Old Stock: A Refugee Love Story, a new musical by Hannah Moscovitch and Ben Caplan from Canada’s 2b Theatre Company, is the story of two Jewish refugees fleeing Romania in 1908. Chaim and Chaya Moscovitch meet in an immigration holding facility in Halifax, Canada. Chaim is 19, hardworking, gentle, and eager to start anew—his entire family has been killed in a pogrom. He is also ready to fall in love. Chaya is 24, practical and hard-nosed. She lost the husband of her youth, Yochai, to typhus and, soon after, their child as well.
Chris Weatherstone and Mary Fay Coady bring the unlikely and mismatched couple alive in performances that allow memory to leak across moments of joy, fear and anger. Weatherstone shows the fight and will to thrive in the soft-spoken, ever-optimistic Chaim. Coady allows us to peer into the pain that lies just below the chill that Chaya cloaks over herself and her marriage.
The musical, directed with originality by Christian Barry, incorporates the actors as performers as well. When he is not playing Chaim, Weatherstone plays the saxophone, clarinet, banjo and sings. Coady, when not playing Chaya, is the violinist of the band and vocalizes as well. The band, so integral to the show, is rounded out by Jamie Kronick on drums and Graham Scott on piano and accordion.
Perhaps the most crucial element is the singing and dancing narrator of the show, played by Caplan, who co-wrote the songs with Barry. His exuberant performance blows the musical out of the dark waters of its painful story and brings in intellectual parody and social commentary alongside its musical range and eclecticism. The actors, with minimal props, act out scenes that alternate with Caplan’s narration.
Moscovitch draws her characters, based on her own ancestors, with a sure touch. At a second meeting that Chaim has arranged through Chaya’s father, she gets right down to business. “What kind of a wife are you looking for?” she asks. And Chaim replies simply, “You.” Chaya tells her suitor about her broken bottom teeth, her temper, and her cooking which leaves something to be desired. But when she says she is willing to do her father’s bidding and marry him, Chaim turns away. “It’s not enough,” he says. Chaya pours him a second cup of tea and orders, “Drink.” With that, the matter is settled.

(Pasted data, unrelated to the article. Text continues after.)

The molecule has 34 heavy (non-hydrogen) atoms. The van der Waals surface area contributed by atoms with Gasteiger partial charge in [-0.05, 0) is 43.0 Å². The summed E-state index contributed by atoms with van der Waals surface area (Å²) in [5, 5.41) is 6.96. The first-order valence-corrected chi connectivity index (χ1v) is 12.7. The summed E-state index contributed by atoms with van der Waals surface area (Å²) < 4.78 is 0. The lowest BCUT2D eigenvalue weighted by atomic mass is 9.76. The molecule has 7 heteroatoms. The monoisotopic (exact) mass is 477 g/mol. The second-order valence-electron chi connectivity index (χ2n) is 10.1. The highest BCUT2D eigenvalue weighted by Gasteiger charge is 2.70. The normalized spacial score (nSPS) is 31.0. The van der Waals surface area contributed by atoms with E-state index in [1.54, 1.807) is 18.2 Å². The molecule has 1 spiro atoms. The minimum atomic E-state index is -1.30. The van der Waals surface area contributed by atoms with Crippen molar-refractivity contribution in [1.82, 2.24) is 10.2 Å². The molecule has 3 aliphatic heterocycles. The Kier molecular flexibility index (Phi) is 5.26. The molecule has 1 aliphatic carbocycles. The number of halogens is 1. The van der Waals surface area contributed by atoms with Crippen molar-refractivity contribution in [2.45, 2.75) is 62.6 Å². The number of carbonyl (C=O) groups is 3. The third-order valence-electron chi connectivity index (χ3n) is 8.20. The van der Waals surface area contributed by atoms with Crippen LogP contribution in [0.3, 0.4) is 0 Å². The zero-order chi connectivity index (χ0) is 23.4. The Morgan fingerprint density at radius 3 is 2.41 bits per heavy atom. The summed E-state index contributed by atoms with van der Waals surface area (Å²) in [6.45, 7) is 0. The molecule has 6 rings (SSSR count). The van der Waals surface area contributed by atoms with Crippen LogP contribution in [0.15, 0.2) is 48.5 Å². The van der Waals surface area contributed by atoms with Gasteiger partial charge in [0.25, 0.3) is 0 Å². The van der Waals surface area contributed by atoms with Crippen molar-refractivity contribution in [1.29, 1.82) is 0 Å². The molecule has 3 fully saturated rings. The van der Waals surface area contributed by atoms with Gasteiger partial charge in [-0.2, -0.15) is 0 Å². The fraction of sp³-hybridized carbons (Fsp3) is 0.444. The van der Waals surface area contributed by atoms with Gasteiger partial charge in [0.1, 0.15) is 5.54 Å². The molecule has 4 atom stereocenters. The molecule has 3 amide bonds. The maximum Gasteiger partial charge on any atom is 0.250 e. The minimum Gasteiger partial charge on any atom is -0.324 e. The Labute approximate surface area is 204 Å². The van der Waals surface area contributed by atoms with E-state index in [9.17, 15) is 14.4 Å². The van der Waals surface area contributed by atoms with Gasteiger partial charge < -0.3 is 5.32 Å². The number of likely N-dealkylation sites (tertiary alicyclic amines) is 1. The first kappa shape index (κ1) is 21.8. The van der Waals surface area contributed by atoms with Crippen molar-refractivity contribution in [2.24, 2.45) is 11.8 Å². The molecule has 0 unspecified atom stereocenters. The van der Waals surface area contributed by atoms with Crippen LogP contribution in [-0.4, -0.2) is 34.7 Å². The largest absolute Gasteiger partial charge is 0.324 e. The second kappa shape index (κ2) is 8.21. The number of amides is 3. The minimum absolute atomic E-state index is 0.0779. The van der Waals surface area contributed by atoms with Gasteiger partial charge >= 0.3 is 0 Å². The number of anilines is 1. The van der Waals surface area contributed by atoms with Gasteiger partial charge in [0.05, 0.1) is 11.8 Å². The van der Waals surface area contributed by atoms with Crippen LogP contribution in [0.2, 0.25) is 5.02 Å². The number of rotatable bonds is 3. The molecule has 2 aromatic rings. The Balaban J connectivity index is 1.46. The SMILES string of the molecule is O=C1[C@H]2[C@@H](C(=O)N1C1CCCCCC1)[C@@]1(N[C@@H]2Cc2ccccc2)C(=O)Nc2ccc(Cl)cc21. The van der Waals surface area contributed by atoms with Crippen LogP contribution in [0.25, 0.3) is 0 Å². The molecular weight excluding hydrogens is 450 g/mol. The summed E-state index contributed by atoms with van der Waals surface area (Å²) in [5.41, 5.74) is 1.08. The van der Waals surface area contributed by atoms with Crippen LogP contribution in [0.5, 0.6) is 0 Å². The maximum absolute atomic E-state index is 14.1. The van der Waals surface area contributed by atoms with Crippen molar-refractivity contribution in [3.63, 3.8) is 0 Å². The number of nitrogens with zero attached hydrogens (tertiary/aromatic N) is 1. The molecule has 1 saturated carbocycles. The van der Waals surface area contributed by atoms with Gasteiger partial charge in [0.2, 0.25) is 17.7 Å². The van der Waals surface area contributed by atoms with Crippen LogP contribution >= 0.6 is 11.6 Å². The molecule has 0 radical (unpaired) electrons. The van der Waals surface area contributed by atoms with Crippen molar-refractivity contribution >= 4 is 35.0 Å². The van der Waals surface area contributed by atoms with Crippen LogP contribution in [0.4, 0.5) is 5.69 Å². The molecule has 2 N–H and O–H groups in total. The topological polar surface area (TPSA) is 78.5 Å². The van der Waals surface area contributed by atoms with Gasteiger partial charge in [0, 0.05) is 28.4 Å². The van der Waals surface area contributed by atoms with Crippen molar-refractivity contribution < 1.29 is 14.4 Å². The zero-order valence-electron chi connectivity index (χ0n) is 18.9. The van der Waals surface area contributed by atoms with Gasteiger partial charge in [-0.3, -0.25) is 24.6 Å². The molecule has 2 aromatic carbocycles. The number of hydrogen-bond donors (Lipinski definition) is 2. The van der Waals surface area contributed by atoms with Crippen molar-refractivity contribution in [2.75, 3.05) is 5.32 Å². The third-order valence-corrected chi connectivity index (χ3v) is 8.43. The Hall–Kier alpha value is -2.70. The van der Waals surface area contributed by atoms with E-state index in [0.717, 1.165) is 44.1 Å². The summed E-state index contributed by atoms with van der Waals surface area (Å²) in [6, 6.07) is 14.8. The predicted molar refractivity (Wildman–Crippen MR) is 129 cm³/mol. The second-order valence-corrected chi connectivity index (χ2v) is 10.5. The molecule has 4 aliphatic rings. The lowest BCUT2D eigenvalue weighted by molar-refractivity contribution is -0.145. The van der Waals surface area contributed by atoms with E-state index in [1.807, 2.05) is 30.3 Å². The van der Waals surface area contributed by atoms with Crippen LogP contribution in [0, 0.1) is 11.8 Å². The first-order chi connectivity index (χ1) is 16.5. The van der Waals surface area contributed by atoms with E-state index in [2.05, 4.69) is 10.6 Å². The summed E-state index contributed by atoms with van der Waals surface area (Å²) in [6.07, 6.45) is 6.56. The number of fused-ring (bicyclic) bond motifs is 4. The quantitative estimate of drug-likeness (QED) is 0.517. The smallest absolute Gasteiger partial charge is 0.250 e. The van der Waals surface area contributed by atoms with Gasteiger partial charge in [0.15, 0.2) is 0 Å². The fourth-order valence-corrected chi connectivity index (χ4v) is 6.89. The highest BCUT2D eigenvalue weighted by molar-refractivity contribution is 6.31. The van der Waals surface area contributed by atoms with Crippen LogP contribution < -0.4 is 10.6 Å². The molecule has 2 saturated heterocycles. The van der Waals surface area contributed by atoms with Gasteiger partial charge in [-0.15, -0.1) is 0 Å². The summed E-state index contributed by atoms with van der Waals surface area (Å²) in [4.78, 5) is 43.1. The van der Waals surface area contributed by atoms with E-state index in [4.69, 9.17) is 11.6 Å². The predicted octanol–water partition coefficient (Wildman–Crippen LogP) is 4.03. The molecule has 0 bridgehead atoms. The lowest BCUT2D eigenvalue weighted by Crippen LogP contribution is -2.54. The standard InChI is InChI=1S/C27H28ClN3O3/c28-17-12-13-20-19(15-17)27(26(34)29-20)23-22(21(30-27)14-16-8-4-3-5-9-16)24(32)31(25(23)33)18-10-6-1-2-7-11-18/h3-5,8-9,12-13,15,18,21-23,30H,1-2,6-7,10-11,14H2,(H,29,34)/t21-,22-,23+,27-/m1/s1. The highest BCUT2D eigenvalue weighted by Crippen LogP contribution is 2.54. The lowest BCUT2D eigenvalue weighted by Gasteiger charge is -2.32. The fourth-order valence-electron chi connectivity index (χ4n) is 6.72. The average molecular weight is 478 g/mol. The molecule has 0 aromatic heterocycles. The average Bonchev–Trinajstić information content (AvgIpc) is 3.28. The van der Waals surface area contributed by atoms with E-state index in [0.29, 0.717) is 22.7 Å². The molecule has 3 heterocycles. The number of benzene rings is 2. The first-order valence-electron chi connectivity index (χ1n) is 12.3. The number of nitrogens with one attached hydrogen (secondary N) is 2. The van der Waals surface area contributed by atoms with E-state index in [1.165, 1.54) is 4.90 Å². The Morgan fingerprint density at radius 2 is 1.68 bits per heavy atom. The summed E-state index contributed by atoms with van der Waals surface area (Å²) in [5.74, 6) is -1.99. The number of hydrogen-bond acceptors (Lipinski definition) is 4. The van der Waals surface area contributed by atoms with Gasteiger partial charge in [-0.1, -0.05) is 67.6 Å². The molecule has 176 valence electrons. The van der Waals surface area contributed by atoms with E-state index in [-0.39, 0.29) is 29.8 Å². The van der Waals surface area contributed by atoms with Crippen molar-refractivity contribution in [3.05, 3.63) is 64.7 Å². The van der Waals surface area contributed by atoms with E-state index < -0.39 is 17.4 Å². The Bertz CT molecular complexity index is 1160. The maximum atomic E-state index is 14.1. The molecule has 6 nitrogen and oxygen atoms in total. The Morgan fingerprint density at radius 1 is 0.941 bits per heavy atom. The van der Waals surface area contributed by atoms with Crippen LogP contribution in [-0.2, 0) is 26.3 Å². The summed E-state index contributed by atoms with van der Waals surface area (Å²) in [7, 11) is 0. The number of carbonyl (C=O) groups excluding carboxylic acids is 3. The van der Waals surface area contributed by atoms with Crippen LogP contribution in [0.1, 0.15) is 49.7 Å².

Although they marry, the chill between the couple deepens, particularly on their wedding night, when a shy Chaim, seeking affirmation, asks about Yochai, and then reveals that he knows that Chaya was really Yochai’s second choice. “May God curse you!” she cries out. “May he kill your firstborn!” With this curse hanging in the air, Caplan and his band leap into high-octane, exuberant klezmer wedding music and dance. “Can these people be happy?” Caplan laments, taking a sly dig at Jewish history—“they’re so out of practice.”
Caplan’s music moves from folk to klezmer to Hebrew cantillation, at times taking a clapping audience with him. Sometimes the hippie and at other times the Hasid, Caplan celebrates “fucking” in learned verbal riffs that explain the conjugal duties of a husband in Jewish law and are filled with other observations about Jewish legal arcana. And interestingly, it is sex, or rather the child it produces, that brings warmth to the show—first to Chaya and eventually to the marriage. “And for the first time,” Caplan says, “in this big, cold country, Chaya feels some warmth!”
The shared burden and joys of parenting cements and brings salve to this tortured couple. After their child, Sam, survives typhus, there will be a second child. Stories are told about Sam’s bar mitzvah, and about Sam’s son, who will be the first Moscovitch to attend university, and about other progeny of the couple.
The story of Chaim and Chaya is a story of hardship and survival. It is the immigrant story, and it is the story of 60 million refugees worldwide who currently scramble for ports of safety and shelter just like the Moscovitches, carrying the burdens of their histories as they run from the wars and violence.
In every new city it tours, the 2b Theatre Company contacts organizations that shelter immigrants and brings those groups and immigrants to the production to tell their stories in talkbacks. Old Stock is about the present as much as it is about the past.
The 2b Theatre Company production of Old Stock: An Immigrant Love Story runs through April 22 at 59E59 Theaters (59 E. 59th St., between Park and Madison). Evening performances are at 7 p.m. Tuesday to Saturday; matinees are at 2 p.m. Saturday and Sunday. Tickets are $25–$75 and may be purchased by calling Ticket Central at (212) 279-4200 or online at www.59E59.org.